• Challenge your guests to make a meal from only local ingredients (sourced within 200 miles from where they live).  Ask them to bring the recipe to their dish along with where they sourced the food.  Give a prize to the dish with the most locally sourced ingredients or the ingredient sourced from the closest place.
  • Ask your guests to come with their favorite video and let them host that particular part of the meal and the video.  Have them explain why they chose that particular talk.
  • Take your guests to a farmers market and have them split up into four groups.  Give each group a certain amount of money, e.g., $20, and tell them to buy ingredients for a particular course.  The groups will then cook their part of the meal together and present to the rest of the guests.  Make it even more fun and ask them to name their dish also!

After your meal, post up a review of your event on the Dinner and Some Ed site.

Happy Food Day!

Shop Sustainable – Finding Food

When shopping for local, sustainable and/or organic food, there are several factors to take into account, including awareness, access, budget and time.

Awareness
First, you need to know what to look for and to understand what local, sustainable and organic mean. Hopefully, the earlier Guide to Good Food posts have helped explain this.

In an ideal world, shopping sustainably would simply be a matter of learning about the issues and then finding your closest farmers’ market or local sustainable farm. But in reality, things aren’t always that simple. Once you’re aware of the issues and what the terms mean, and you’re motivated to buy sustainable food, you still have to go out and actually get it. And that can be challenging for some.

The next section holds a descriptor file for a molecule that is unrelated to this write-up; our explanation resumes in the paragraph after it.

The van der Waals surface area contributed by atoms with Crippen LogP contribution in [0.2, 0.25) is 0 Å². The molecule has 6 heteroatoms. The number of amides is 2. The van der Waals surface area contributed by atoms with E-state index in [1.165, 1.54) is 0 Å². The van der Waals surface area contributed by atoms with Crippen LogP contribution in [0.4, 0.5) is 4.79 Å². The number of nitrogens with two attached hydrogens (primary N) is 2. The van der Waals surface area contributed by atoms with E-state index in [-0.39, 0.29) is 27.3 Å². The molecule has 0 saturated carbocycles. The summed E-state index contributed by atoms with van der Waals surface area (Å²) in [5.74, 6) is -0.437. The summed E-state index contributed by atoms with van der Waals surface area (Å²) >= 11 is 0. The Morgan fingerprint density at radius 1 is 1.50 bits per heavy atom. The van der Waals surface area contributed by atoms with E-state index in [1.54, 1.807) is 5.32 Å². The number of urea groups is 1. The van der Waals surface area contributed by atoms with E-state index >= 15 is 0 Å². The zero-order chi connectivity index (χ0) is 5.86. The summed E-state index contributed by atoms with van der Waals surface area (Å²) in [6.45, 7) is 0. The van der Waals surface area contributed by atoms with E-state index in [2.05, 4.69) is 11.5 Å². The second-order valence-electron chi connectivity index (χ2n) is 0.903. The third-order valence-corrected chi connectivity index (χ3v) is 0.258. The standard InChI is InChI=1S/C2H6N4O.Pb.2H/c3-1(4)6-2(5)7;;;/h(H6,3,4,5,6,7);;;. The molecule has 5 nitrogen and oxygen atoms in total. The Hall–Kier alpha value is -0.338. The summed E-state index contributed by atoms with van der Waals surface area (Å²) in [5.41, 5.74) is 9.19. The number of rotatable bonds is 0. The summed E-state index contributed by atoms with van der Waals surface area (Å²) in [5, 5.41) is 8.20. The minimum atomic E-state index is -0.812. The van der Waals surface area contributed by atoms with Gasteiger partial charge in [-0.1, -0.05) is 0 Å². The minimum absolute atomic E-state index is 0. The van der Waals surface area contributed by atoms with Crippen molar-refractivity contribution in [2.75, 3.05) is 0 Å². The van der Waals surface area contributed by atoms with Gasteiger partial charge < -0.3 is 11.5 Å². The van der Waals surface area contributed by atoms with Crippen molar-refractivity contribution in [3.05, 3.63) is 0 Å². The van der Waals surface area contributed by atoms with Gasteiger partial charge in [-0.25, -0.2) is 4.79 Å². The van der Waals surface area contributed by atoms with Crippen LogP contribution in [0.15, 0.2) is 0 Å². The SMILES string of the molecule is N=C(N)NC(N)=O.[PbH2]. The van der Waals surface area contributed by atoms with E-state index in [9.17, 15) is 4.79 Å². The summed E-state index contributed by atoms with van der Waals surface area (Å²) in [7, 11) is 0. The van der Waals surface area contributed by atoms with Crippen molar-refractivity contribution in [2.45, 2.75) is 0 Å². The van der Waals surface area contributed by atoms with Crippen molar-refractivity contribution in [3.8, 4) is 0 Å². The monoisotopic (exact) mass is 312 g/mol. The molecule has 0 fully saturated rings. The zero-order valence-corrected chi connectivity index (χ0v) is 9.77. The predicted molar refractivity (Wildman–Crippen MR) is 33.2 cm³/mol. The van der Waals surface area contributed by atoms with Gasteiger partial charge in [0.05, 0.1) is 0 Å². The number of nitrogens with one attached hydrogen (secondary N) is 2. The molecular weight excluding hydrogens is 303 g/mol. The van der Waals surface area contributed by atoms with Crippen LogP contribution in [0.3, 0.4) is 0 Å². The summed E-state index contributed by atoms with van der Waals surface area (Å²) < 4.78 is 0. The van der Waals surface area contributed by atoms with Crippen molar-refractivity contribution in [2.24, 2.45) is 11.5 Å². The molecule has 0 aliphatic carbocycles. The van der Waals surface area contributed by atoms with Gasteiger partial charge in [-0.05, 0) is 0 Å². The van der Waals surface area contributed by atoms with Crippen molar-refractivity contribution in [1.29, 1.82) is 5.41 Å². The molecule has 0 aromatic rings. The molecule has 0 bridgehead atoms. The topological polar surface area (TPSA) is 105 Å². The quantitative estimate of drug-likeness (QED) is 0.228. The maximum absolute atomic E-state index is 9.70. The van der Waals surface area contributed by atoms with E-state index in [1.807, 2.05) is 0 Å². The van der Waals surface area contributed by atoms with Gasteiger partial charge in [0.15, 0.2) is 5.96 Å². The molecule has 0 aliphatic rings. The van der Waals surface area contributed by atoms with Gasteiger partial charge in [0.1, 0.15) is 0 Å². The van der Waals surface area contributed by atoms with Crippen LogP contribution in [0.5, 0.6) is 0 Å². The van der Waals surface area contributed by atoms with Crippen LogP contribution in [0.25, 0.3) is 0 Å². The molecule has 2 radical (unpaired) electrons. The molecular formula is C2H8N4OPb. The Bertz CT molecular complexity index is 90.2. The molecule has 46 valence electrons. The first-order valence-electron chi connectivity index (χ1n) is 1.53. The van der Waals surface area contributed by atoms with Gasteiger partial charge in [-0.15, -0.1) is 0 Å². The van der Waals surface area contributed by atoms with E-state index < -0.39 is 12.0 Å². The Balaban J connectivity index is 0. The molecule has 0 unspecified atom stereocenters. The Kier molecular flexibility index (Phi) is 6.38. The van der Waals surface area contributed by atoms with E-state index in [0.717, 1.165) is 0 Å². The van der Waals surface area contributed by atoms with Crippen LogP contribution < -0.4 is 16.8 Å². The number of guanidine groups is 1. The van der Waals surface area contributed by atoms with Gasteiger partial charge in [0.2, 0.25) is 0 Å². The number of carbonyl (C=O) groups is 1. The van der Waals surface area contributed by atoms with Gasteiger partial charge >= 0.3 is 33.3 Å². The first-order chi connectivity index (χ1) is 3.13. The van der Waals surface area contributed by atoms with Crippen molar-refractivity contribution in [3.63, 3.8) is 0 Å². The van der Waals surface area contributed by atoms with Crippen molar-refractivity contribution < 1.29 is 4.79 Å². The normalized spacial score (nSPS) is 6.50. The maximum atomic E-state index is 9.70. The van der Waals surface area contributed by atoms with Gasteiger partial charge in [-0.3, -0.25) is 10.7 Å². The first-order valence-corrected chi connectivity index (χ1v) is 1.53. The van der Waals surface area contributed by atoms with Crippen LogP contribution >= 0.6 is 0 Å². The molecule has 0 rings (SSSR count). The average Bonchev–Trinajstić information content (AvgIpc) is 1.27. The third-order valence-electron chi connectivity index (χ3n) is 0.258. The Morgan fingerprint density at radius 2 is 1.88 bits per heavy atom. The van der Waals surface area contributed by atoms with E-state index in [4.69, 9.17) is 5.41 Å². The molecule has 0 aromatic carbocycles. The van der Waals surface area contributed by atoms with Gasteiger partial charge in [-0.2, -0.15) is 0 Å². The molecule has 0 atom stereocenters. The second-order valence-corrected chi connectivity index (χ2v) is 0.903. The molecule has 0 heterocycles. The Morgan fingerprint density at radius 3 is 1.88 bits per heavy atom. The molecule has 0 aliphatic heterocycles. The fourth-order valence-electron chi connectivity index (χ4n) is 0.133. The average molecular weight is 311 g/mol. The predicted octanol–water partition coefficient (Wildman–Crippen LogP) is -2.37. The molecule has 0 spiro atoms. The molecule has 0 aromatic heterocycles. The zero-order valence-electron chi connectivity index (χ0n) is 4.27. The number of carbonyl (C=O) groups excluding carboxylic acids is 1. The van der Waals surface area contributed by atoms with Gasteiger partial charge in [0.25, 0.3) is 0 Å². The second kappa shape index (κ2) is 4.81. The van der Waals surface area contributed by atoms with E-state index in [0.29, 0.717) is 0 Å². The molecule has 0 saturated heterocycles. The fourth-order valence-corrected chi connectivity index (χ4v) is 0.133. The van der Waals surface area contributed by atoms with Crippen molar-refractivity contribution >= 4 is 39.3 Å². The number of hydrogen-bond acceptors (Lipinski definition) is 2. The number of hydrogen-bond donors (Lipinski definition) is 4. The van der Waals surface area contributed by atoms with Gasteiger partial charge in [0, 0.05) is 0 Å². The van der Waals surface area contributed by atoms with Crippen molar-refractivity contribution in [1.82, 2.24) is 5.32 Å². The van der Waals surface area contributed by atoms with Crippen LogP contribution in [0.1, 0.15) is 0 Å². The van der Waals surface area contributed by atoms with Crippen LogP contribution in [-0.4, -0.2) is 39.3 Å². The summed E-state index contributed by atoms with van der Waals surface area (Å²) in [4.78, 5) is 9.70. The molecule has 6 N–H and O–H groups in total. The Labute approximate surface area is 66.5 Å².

Access
You need to find places to buy local sustainable food. As we mentioned last week, you can look for food in your millcityregular grocery store, a farmers’ market, you can join a CSA or food buying club, or you can shop at a co-operative or health food store.

Aside from your regular grocery store, how do you find these places? First, look in the Eat Well Guide, www.eatwellguide.org, where all you have to do is enter your zip code to find great tasting food in your area. In addition, you can also try Local Harvest, www.localharvest.org, for the similar information, as well as for reviews. If you’ve tried both of these guides but didn’t find anything close to you, don’t give up! Try looking in your local yellow pages (printed or online) under “health food” to find both stores and co-operative groceries.

Health food stores and co-ops are also a good place to find information on local farmers’ markets, CSAs, and food buying clubs, so don’t be afraid to stop by one and ask questions. You also might find some great food while you’re there! Many health food stores and co-ops also have bulletin boards for the public to post information, so make sure to check for one to see what other food-related events and programs are going on in your area.